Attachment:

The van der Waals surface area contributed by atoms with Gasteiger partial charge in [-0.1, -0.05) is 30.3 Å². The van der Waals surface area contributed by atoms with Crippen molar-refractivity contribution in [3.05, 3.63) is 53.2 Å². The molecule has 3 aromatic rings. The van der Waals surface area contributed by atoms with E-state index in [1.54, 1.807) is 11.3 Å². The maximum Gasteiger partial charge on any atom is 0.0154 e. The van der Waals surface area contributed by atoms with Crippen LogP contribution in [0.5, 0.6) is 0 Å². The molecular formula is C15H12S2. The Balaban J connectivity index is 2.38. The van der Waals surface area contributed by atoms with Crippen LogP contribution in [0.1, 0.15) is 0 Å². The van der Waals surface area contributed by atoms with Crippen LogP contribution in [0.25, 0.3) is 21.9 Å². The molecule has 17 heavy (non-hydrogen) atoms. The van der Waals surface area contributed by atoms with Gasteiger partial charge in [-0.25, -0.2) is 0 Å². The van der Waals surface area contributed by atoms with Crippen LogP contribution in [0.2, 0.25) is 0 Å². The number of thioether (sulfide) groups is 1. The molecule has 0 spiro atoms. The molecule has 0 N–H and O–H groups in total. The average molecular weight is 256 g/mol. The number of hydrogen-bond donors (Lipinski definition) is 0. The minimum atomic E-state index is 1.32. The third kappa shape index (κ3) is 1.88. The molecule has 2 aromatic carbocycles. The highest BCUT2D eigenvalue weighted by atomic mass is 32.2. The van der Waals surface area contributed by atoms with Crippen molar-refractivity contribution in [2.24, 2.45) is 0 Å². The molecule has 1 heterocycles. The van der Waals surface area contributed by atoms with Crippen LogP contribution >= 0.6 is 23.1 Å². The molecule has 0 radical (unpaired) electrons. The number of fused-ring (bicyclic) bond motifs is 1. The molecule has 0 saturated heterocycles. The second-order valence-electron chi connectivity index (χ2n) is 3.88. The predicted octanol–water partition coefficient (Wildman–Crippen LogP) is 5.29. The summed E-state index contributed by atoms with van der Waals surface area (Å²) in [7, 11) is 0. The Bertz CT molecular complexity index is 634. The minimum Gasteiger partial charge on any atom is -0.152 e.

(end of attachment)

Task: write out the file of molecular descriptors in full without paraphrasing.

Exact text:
The van der Waals surface area contributed by atoms with Gasteiger partial charge in [-0.1, -0.05) is 30.3 Å². The van der Waals surface area contributed by atoms with Crippen molar-refractivity contribution in [3.05, 3.63) is 53.2 Å². The molecule has 3 aromatic rings. The van der Waals surface area contributed by atoms with E-state index in [1.54, 1.807) is 11.3 Å². The maximum Gasteiger partial charge on any atom is 0.0154 e. The van der Waals surface area contributed by atoms with Crippen LogP contribution in [0.5, 0.6) is 0 Å². The molecular formula is C15H12S2. The Balaban J connectivity index is 2.38. The van der Waals surface area contributed by atoms with Crippen LogP contribution in [0.1, 0.15) is 0 Å². The van der Waals surface area contributed by atoms with Crippen LogP contribution in [0.25, 0.3) is 21.9 Å². The molecule has 17 heavy (non-hydrogen) atoms. The van der Waals surface area contributed by atoms with Gasteiger partial charge in [-0.25, -0.2) is 0 Å². The van der Waals surface area contributed by atoms with Crippen LogP contribution in [0.2, 0.25) is 0 Å². The number of thioether (sulfide) groups is 1. The molecule has 0 spiro atoms. The molecule has 0 N–H and O–H groups in total. The average molecular weight is 256 g/mol. The number of hydrogen-bond donors (Lipinski definition) is 0. The minimum atomic E-state index is 1.32. The third kappa shape index (κ3) is 1.88. The molecule has 2 aromatic carbocycles. The highest BCUT2D eigenvalue weighted by atomic mass is 32.2. The van der Waals surface area contributed by atoms with Crippen molar-refractivity contribution in [2.24, 2.45) is 0 Å². The molecule has 1 heterocycles. The van der Waals surface area contributed by atoms with Crippen LogP contribution >= 0.6 is 23.1 Å². The molecule has 0 radical (unpaired) electrons. The number of fused-ring (bicyclic) bond motifs is 1. The molecule has 0 saturated heterocycles. The second-order valence-electron chi connectivity index (χ2n) is 3.88. The predicted octanol–water partition coefficient (Wildman–Crippen LogP) is 5.29. The summed E-state index contributed by atoms with van der Waals surface area (Å²) in [7, 11) is 0. The Bertz CT molecular complexity index is 634. The minimum Gasteiger partial charge on any atom is -0.152 e.